‘We have 3 kids, and have rented a 2-bedroom house in Mississippi for 13 years’: Should we buy a home if the mortgage payments cost 30% of our monthly income?

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We have been saving for a house here in Mississippi. We have three kids, and have rented a two-bedroom house in Mississippi for 13 years.’

We have outgrown the apartment after having three kids (aged 9, 7, 2). Rent has also increased, and is now out of control. In a month we will have to renew our lease. 

We used to pay less than $600, and now they’re asking $975 for the same apartment without having had any upgrades. It has poor insulation, which makes winters miserable, and results in monthly electric bills in the $300s for about a 900 square-foot apartment.

We have searched for a house for years, and were even under contract twice. One time we got cold feet, and the second time we got out of contract without penalty because of a home-inspection contingency.

Since then, we’ve found a 15-year-old house above our budget that meets 95% of our wish list. It’s 3,200 square feet with four to five bedrooms, it’s in a good location, and it’s a good price in my opinion. It will cost us $123 per square foot. (Two houses in the same neighborhood sold about 5 months ago for $139 per square foot and $141 per square foot.)

‘I have been a stay-at-home mom for about nine years, but I have the opportunity to work part-time in a few months in a daycare bringing for $400 a month.’

We have saved for a 20% down payment, and possibly could pay up to 30% of the total house cost, which would leave enough for a six-month emergency fund. The bank also told us that we qualify for an appraisal waiver. 

According to my husband’s calculations, we will be spending nearly 30% of our monthly take-home pay on the mortgage. 

I have been a stay-at-home mom for about nine years, but I have the opportunity to work part-time in a few months in a daycare bringing for $400 a month. It’s not much, I know, but my baby would attend for free, and my little bit of income can help with mortgage payments.

Once the baby is able to go to kindergarten in about 3 years, I’ll be able to get back to teaching (private school) full time, Lord willing. I calculate I can bring home at least $2,000 monthly.  Then, we’ll be able to make extra mortgage payments towards the principal.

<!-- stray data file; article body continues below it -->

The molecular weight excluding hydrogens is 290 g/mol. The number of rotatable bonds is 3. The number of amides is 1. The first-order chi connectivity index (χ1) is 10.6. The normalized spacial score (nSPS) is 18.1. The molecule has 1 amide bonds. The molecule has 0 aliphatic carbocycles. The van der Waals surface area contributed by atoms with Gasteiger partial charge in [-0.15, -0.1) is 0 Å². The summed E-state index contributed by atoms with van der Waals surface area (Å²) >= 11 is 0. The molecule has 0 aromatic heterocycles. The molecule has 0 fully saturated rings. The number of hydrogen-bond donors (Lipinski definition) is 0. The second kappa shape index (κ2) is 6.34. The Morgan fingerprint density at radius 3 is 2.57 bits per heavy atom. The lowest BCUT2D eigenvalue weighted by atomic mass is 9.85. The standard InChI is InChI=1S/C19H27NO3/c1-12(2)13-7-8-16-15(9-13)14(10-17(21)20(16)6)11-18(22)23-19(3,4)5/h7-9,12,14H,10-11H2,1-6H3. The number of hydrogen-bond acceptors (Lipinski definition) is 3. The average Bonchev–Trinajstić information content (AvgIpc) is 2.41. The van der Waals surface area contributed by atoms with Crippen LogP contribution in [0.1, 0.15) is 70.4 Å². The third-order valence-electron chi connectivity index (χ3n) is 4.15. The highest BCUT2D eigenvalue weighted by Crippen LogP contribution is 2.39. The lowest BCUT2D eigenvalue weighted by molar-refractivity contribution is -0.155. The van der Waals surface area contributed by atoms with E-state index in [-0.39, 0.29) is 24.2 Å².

My question: Should we buy this house?

We might struggle for a year or two until I can contribute with income, but I think this might be a good opportunity to own our first house. Any advice?

Mom With a Plan

The Big Move’ is a MarketWatch column looking at the ins and outs of real estate, from navigating the search for a new home to applying for a mortgage.

Do you have a question about buying or selling a home? Do you want to know where your next move should be? Email Aarthi Swaminathan at TheBigMove@marketwatch.com.

Dear Mom,

Being a parent is a tough job, let alone with three kids in a 900-square-foot two-bedroom apartment. So yes, you need to buy a bigger house. And if you’ve found that dream house, then yes — go for it.

If it’s got most of what you want in a house, and the price is manageable, then why not? Yes, mortgage rates are high — currently hovering at 6% — but economists expect them to go lower, which means you may be able to refinance your loan further down the line (albeit at a cost).  You can check out MarketWatch’s Mortgage Refinancing Calculator here.

“Initially the mortgage payments may have you in a bit of a squeeze, [but] the appreciation and forthcoming tax deductions will lighten the load on the other side,” Cassandra Cummings, a financial adviser and the author of ‘Fearless Finances,’ told MarketWatch. “Not to mention, you will have a place to call home, where you can put your own touch on it.”

You also mentioned that you have saved enough to put down 20% to 30% on the home. I’d say put down 20%, and keep the 10% for any unexpected expenses. The average annual cost of maintaining a single-family home is around $6,100, a recent report by home-services platform Thumbtack said. This could be maintenance work from carpet cleaning to fixing the water heater, or the roof. 

“You do not want to be caught off guard, financially,” Cummings advised.

You can also ask the seller if they were willing to put in any concessions towards the home, such as repairing any issues with the home, or towards buying down the rate. 

Finally, you said that given that you’re not working full-time, you’ll be struggling for a year or two. If it’s manageable, and if you’ve got the energy, maybe you can also pick up some freelance jobs that are not heavy lifts. That would enable you to balance your job while parenting.

In the meantime, you could also start a blog or a social-media channel, and share some of your parenting tips and hacks. Every little extra effort helps. That could help make you a more attractive candidate in the long run.

It’s great that you’re budgeting so carefully. It’s very difficult to time the housing market, and it’s even harder to know if or even when prices will drop. Since you found something that meets 95% of your wants and needs, go for it, buy that house.

All the best with this new chapter in your life.

By emailing your questions, you agree to having them published anonymously on MarketWatch. By submitting your story to Dow Jones & Company, the publisher of MarketWatch, you understand and agree that we may use your story, or versions of it, in all media and platforms, including via third parties.



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